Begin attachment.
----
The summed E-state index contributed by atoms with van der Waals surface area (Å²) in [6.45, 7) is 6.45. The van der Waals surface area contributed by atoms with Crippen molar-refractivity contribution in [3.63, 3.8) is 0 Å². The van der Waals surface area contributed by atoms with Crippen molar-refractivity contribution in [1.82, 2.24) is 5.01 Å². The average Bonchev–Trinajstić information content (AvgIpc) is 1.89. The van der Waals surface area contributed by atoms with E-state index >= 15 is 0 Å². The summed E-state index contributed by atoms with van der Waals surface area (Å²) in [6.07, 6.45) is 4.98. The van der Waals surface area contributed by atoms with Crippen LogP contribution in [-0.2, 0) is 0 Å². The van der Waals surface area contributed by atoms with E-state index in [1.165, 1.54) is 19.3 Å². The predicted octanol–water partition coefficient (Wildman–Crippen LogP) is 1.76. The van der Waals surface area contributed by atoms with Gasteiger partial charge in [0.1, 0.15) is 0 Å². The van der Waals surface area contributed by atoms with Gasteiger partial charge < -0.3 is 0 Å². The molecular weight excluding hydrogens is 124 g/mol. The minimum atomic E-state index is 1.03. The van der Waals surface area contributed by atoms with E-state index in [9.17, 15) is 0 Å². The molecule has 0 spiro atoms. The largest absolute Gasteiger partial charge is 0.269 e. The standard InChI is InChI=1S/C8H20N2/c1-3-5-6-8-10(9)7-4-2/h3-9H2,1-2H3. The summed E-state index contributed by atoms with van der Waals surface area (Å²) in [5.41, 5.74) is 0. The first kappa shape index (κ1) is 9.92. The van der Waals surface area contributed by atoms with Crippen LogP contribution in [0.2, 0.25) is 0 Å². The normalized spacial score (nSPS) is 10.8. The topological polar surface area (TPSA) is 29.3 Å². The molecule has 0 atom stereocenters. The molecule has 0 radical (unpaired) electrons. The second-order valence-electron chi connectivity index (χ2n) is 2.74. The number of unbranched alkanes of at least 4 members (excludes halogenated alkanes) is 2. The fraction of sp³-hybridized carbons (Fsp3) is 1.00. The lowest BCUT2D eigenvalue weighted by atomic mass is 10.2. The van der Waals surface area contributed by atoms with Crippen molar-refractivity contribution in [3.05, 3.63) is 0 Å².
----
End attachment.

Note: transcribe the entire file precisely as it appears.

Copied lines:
The summed E-state index contributed by atoms with van der Waals surface area (Å²) in [6.45, 7) is 6.45. The van der Waals surface area contributed by atoms with Crippen molar-refractivity contribution in [3.63, 3.8) is 0 Å². The van der Waals surface area contributed by atoms with Crippen molar-refractivity contribution in [1.82, 2.24) is 5.01 Å². The average Bonchev–Trinajstić information content (AvgIpc) is 1.89. The van der Waals surface area contributed by atoms with E-state index >= 15 is 0 Å². The summed E-state index contributed by atoms with van der Waals surface area (Å²) in [6.07, 6.45) is 4.98. The van der Waals surface area contributed by atoms with Crippen LogP contribution in [-0.2, 0) is 0 Å². The van der Waals surface area contributed by atoms with E-state index in [1.165, 1.54) is 19.3 Å². The predicted octanol–water partition coefficient (Wildman–Crippen LogP) is 1.76. The van der Waals surface area contributed by atoms with Gasteiger partial charge in [0.1, 0.15) is 0 Å². The van der Waals surface area contributed by atoms with Gasteiger partial charge < -0.3 is 0 Å². The molecular weight excluding hydrogens is 124 g/mol. The minimum atomic E-state index is 1.03. The van der Waals surface area contributed by atoms with E-state index in [9.17, 15) is 0 Å². The molecule has 0 spiro atoms. The largest absolute Gasteiger partial charge is 0.269 e. The standard InChI is InChI=1S/C8H20N2/c1-3-5-6-8-10(9)7-4-2/h3-9H2,1-2H3. The summed E-state index contributed by atoms with van der Waals surface area (Å²) in [5.41, 5.74) is 0. The first kappa shape index (κ1) is 9.92. The van der Waals surface area contributed by atoms with Crippen LogP contribution in [0.2, 0.25) is 0 Å². The normalized spacial score (nSPS) is 10.8. The topological polar surface area (TPSA) is 29.3 Å². The molecule has 0 atom stereocenters. The molecule has 0 radical (unpaired) electrons. The second-order valence-electron chi connectivity index (χ2n) is 2.74. The number of unbranched alkanes of at least 4 members (excludes halogenated alkanes) is 2. The fraction of sp³-hybridized carbons (Fsp3) is 1.00. The lowest BCUT2D eigenvalue weighted by atomic mass is 10.2. The van der Waals surface area contributed by atoms with Crippen molar-refractivity contribution in [3.05, 3.63) is 0 Å².